The Electoral College is one of America’s top political discussion topics, as well as how we pick our president every four years, yet it still isn’t very well understood by many. What is the Electoral College, and why do we even have it?
During the Constitutional Convention in 1787, one of the most critical issues our Founding Fathers wanted to settle was how to pick the president. Many wanted a straight popular vote. However, others were worried that this would give too much power to states with big cities, like New York. This would mean states with fewer people wouldn’t really get a say in it.
According to the U.S. Constitution, every four years the president and vice president are chosen by a group of electors, collectively called the Electoral College. The Constitution says electors can’t be anyone in a federal office, but otherwise leaves it up to the individual states to regulate.
Today, there are 538 electors. That’s one for each member of the House of Representatives, one for each Senator, and three for the District of Columbia.
How Electors Are Selected
Every state appoints its electors according to its own laws. Most state parties select their number of electors at the county, district, or state conventions. On Election Day, whoever wins the popular vote in the state typically gets all electors. But results are not certified until the electors meet on the first Monday after the second Wednesday in December.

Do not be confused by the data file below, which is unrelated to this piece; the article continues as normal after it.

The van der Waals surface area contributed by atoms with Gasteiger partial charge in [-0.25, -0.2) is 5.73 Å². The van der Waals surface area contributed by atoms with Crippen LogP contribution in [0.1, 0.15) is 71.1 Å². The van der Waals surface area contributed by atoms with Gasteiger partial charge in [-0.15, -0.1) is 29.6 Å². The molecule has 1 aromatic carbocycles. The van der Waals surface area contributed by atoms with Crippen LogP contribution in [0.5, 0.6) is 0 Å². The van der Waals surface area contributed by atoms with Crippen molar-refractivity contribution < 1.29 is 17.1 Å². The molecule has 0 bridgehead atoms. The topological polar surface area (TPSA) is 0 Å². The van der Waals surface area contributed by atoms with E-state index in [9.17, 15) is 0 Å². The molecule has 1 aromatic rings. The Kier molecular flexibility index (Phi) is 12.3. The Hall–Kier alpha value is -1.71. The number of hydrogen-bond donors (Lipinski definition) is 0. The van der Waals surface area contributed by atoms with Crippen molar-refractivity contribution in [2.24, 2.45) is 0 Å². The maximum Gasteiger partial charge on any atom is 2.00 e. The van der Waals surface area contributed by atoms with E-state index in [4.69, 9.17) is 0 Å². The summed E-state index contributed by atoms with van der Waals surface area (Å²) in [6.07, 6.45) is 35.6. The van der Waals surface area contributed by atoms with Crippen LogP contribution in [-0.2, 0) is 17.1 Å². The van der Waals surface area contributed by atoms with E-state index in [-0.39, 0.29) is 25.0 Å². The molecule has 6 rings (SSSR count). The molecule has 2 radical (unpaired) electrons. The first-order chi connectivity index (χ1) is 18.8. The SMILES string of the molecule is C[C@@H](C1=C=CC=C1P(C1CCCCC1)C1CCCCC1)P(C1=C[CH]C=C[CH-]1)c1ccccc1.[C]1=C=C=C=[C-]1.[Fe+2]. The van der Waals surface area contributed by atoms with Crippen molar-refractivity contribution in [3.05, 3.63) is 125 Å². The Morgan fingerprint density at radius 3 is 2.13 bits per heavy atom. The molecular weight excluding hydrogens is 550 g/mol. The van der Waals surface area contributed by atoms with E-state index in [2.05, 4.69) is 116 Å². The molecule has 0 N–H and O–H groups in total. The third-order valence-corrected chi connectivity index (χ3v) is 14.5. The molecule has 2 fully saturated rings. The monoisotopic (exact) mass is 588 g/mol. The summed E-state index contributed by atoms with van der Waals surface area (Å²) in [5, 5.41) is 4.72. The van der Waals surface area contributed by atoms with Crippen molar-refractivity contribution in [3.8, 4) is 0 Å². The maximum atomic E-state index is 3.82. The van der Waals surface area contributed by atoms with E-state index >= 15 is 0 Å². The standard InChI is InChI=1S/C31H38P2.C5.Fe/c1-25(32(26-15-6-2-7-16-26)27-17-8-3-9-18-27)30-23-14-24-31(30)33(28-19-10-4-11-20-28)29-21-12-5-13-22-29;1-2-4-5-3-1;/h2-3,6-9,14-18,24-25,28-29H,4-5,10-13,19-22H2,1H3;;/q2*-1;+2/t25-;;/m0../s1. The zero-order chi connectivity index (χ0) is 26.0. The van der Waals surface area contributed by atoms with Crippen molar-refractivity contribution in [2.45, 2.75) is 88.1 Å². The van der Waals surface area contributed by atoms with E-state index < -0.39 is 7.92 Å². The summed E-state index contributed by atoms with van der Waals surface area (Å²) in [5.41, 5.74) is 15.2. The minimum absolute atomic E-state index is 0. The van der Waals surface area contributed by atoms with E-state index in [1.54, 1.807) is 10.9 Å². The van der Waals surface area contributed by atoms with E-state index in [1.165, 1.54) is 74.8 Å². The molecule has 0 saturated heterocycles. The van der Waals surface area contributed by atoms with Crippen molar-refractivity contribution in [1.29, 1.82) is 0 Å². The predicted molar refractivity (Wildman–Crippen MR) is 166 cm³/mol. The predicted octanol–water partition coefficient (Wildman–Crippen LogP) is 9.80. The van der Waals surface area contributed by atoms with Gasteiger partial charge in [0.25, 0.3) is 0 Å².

In the 2016 presidential election, ten electors tried to break with their states on the presidential ballot. Three of them were fined under faithless elector laws and either voted for who they were pledged to or were replaced. Of the remaining seven, three voted for Colin Powell and one each voted for John Kasich, Ron Paul, Bernie Sanders, and a Native American activist named Faith Spotted Eagle. The elector who voted for Faith Spotted Eagle, for example, had been pledged to Hillary Clinton, but wanted to make a point about how Clinton had failed the Native Americans. Altogether, Clinton lost five electors and Donald Trump lost two, but it was not nearly enough to change the election.
In 2020, the U.S. Supreme Court ruled states do have the constitutional power to force electors to vote along with their popular vote. And although every state can prevent faithless electors, they are not required to do so.